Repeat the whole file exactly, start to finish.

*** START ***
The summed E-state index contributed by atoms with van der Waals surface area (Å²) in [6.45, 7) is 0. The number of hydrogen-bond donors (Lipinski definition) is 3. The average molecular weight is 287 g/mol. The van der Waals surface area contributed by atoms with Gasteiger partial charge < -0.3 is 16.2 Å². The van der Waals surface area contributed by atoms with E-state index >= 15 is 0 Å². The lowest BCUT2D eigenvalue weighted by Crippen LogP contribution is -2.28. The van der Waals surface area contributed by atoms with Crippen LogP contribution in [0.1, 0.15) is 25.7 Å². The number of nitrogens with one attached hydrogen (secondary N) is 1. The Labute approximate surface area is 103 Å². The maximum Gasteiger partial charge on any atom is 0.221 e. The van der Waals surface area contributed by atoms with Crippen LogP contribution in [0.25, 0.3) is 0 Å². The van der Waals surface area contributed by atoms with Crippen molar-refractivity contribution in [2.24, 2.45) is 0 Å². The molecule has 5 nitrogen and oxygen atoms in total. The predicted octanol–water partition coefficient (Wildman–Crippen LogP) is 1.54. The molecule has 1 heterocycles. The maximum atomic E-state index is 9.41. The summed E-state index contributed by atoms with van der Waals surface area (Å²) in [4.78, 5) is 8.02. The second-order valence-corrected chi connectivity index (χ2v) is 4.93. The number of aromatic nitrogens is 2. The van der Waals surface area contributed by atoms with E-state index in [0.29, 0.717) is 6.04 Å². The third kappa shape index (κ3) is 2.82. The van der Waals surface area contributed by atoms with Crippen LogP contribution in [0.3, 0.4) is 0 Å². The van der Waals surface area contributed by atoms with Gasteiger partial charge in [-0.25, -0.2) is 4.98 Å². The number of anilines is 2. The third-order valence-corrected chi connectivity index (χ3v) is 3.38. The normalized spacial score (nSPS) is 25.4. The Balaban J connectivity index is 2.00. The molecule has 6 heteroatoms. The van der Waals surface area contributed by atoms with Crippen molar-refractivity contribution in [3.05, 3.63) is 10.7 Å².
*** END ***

The summed E-state index contributed by atoms with van der Waals surface area (Å²) in [6.45, 7) is 0. The number of hydrogen-bond donors (Lipinski definition) is 3. The average molecular weight is 287 g/mol. The van der Waals surface area contributed by atoms with Gasteiger partial charge < -0.3 is 16.2 Å². The van der Waals surface area contributed by atoms with E-state index >= 15 is 0 Å². The lowest BCUT2D eigenvalue weighted by Crippen LogP contribution is -2.28. The van der Waals surface area contributed by atoms with Crippen LogP contribution in [0.1, 0.15) is 25.7 Å². The number of nitrogens with one attached hydrogen (secondary N) is 1. The Labute approximate surface area is 103 Å². The maximum Gasteiger partial charge on any atom is 0.221 e. The van der Waals surface area contributed by atoms with Crippen LogP contribution in [0.25, 0.3) is 0 Å². The van der Waals surface area contributed by atoms with Crippen molar-refractivity contribution in [2.24, 2.45) is 0 Å². The molecule has 5 nitrogen and oxygen atoms in total. The predicted octanol–water partition coefficient (Wildman–Crippen LogP) is 1.54. The molecule has 1 heterocycles. The maximum atomic E-state index is 9.41. The summed E-state index contributed by atoms with van der Waals surface area (Å²) in [4.78, 5) is 8.02. The second-order valence-corrected chi connectivity index (χ2v) is 4.93. The number of aromatic nitrogens is 2. The van der Waals surface area contributed by atoms with E-state index in [0.29, 0.717) is 6.04 Å². The third kappa shape index (κ3) is 2.82. The van der Waals surface area contributed by atoms with Crippen LogP contribution in [0.3, 0.4) is 0 Å². The van der Waals surface area contributed by atoms with Gasteiger partial charge in [-0.25, -0.2) is 4.98 Å². The number of anilines is 2. The third-order valence-corrected chi connectivity index (χ3v) is 3.38. The normalized spacial score (nSPS) is 25.4. The Balaban J connectivity index is 2.00. The molecule has 6 heteroatoms. The van der Waals surface area contributed by atoms with Crippen molar-refractivity contribution in [3.05, 3.63) is 10.7 Å².